What can you learn about what students need simply by asking or polling them?


What excites me about online learning is the opportunity for students to be involved in the process of constructing and sharing their knowledge. Students will have varying levels of comfort in sharing what they are learning, especially as they are learning it. I’ve found that encouraging students and being personally vulnerable in how I put myself out there to learn, can make all the difference.

Now that I’ve designed online courses and participated in them, I don’t feel as nervous as I did taking my first online course. But remember, while it may seem like a small leap for students to learn online, it’s not. They will experiences new challenges and be pushed in ways they haven’t before. For them, this change in learning is more than spatial or geographical. It’s a change in how they connect, learn, and share. Applying the three variables of transactional distance can help us prepare students for this new way of learning, growing, and ultimately experiencing the world.


Moore, M. (1997). “Theory of transactional distance.” Keegan, D., ed. Theoretical Principles of Distance Education, Routledge, pp. 22-38.

Image of girl on Mac taken from

Estimating Course Workload

Every now and then, you stumble across a tool that makes you stop and think, “how am I just learning about this now?!” This is one of those tools.

Rice University developed a free tool to help instructors estimate course workload. Since such a common question from students is, “How long will this take?!” I can see this tool coming in handy. Students really appreciate when they have a good grasp of the course requirements and expectations. This tool helps students plan out their schedules, and this level of transparency can add credibility to the course. It can show students that the instructor wants them to succeed. Instructors may even share with students how to plan in advance to manage their course workload and keep up with the flow of the course.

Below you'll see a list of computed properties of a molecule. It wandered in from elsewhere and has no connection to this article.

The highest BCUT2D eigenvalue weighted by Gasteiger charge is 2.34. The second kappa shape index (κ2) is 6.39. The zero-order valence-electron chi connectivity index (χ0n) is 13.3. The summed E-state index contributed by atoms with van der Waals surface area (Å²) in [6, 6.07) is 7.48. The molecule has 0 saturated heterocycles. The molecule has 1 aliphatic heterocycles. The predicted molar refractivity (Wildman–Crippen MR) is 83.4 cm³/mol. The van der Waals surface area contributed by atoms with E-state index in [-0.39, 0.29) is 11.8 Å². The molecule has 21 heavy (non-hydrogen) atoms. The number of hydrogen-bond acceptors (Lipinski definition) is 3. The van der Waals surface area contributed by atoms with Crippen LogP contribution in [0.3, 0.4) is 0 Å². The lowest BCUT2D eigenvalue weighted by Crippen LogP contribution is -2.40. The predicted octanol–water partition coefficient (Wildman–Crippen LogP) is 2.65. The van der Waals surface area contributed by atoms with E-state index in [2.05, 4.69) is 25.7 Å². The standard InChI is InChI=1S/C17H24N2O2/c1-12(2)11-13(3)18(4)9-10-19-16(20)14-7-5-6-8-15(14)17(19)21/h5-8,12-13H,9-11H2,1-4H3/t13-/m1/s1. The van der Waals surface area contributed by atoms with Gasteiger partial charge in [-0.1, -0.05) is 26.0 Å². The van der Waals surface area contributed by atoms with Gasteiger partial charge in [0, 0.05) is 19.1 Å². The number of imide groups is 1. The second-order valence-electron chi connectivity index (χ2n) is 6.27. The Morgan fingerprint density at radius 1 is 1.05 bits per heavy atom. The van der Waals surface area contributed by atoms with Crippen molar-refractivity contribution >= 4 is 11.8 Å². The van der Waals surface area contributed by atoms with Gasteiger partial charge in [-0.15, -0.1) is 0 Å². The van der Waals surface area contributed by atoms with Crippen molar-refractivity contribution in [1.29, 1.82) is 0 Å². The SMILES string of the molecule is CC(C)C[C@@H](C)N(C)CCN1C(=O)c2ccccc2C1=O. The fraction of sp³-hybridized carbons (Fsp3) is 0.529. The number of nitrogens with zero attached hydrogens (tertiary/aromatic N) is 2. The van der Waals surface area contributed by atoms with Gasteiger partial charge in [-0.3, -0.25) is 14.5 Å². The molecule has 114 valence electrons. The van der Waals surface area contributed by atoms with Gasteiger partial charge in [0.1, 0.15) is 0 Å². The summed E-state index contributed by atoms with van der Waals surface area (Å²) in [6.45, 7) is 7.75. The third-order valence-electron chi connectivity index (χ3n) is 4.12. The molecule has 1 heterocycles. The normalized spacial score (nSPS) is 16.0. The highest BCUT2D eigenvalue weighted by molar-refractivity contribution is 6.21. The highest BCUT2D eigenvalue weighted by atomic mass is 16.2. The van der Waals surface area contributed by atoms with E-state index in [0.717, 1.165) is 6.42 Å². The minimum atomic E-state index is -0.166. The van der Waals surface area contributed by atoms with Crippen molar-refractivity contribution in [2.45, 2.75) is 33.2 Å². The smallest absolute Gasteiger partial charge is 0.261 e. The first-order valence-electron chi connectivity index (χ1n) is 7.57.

Unfortunately, not a ton of valid or reliable research has been done on the topic of estimating course workload. What I like about this tool is that it’s obvious the creators have done their research and then created something that’s as accurate as possible, given the available information out there. Read about the research behind the tool here.

The tool offers a fairly good estimate of how much reading, studying and prep work will be required (outside of class time) each week. In addition to this estimate, the creators allow users to manually adjust the time something can take to complete. If an instructor thinks an assignment or reading material may take a bit more time, it’s easy to make the adjustment.

I think the most valuable aspect of this tool is that it gives instructors a better understanding of their own expectations. Are they asking too little, too much, or just enough? In grad school, I worked on a group assignment in which we had to develop a whole course program. A fellow group member developed a lesson plan in which he assigned eight articles for students to read before class. I didn’t think this was necessary and voiced my concerns, but my argument fell short. Perhaps if I had this tool at the time, I could have better demonstrated my concerns…